News Room

Press Releases

March 2, 2016
We applaud Senators John Thune (R-SD) and Bill Nelson (D-FL) for their work to help meet the booming demand for more and more wireless services. ITIF also supports proposals to put “dig once” policies firmly in place, in particular the amendment offered by Senator Amy Klobuchar (D-MN).
March 1, 2016
The DIGIT Act will bring together government and industry to shape policies on the Internet of Things, ensuring that the U.S. can successfully capture the wide variety of benefits it has to offer.
March 1, 2016
ITIF called on the FCC to halt its move to regulate broadband privacy.
February 24, 2016
Highly educated immigrants play an outsized role in driving technological progress in the U.S., while women and minorities are significantly underrepresented.

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News Clips

December 16, 2015
“Our report makes the case that no country will successfully capture the benefits of the Internet of Things by leaving its development solely up to the market. Just as no country can capture the benefits of the Internet of Things without a robust private sector unencumbered by restrictive regulations that is free to innovate,” said Joshua New in FedScoop.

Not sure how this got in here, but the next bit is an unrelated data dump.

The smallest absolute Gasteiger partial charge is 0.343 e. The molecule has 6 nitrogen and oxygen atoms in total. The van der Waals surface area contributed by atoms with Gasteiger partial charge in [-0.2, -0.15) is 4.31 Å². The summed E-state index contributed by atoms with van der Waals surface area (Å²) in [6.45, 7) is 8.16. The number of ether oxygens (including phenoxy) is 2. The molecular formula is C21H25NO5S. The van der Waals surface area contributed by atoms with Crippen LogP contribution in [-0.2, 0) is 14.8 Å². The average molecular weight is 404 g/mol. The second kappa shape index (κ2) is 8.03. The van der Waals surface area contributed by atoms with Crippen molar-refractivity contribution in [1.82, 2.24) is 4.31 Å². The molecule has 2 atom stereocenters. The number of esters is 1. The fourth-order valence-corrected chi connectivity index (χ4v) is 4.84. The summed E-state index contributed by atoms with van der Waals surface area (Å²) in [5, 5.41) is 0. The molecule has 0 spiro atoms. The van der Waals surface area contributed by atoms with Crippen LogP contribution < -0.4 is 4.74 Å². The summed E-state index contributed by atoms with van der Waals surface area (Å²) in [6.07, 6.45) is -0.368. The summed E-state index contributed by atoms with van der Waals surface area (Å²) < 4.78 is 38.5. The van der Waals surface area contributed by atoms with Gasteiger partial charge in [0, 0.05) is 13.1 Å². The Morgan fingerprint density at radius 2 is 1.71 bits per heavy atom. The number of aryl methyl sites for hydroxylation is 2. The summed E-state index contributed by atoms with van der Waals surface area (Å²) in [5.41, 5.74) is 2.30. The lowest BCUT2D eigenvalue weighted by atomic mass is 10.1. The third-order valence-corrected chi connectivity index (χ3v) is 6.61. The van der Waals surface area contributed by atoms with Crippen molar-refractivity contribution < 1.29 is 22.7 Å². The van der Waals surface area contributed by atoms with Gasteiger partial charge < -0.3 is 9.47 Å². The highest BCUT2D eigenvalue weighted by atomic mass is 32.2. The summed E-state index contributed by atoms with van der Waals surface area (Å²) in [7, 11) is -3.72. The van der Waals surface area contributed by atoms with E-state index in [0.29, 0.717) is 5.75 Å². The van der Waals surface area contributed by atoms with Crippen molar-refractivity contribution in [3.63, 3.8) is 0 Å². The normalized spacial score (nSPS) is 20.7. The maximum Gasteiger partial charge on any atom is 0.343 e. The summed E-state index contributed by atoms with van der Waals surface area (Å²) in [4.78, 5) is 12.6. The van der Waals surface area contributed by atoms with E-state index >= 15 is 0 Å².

December 16, 2015
“Completion of this agreement is not just a win for exporters. It is also a win for the millions of potential new users around the world who can now access high-tech products at lower costs. Technology use is the key driver of productivity and growth in the global economy, so this is a victory for all involved,” said Stephen Ezell in The Hill.
December 16, 2015
“Unfortunately, creating restrictive rules for emerging technology at such an emerging stage in its development without clear evidence of how it could actually end up affecting consumers can have unintended consequences that limit innovation by restricting business models or even cost,” said Joshua New in Government Technology.
December 11, 2015
The ITA has been one of the most commercially successful trade deals in history. “The original agreement helped to boost annual worldwide information and communications technology trade from $1.2 trillion in 1996, when it took effect, to more than $5 trillion today,” said Stephen Ezell in the South China Morning Post.
December 8, 2015
“Having the same price throughout the EU means people in Slovenia, Greece, the Czech Republic will have to pay more for films than they do now. If you start charging them at Swedish prices, then all you will get is more piracy,” said Rob Atkinson in POLITICO.

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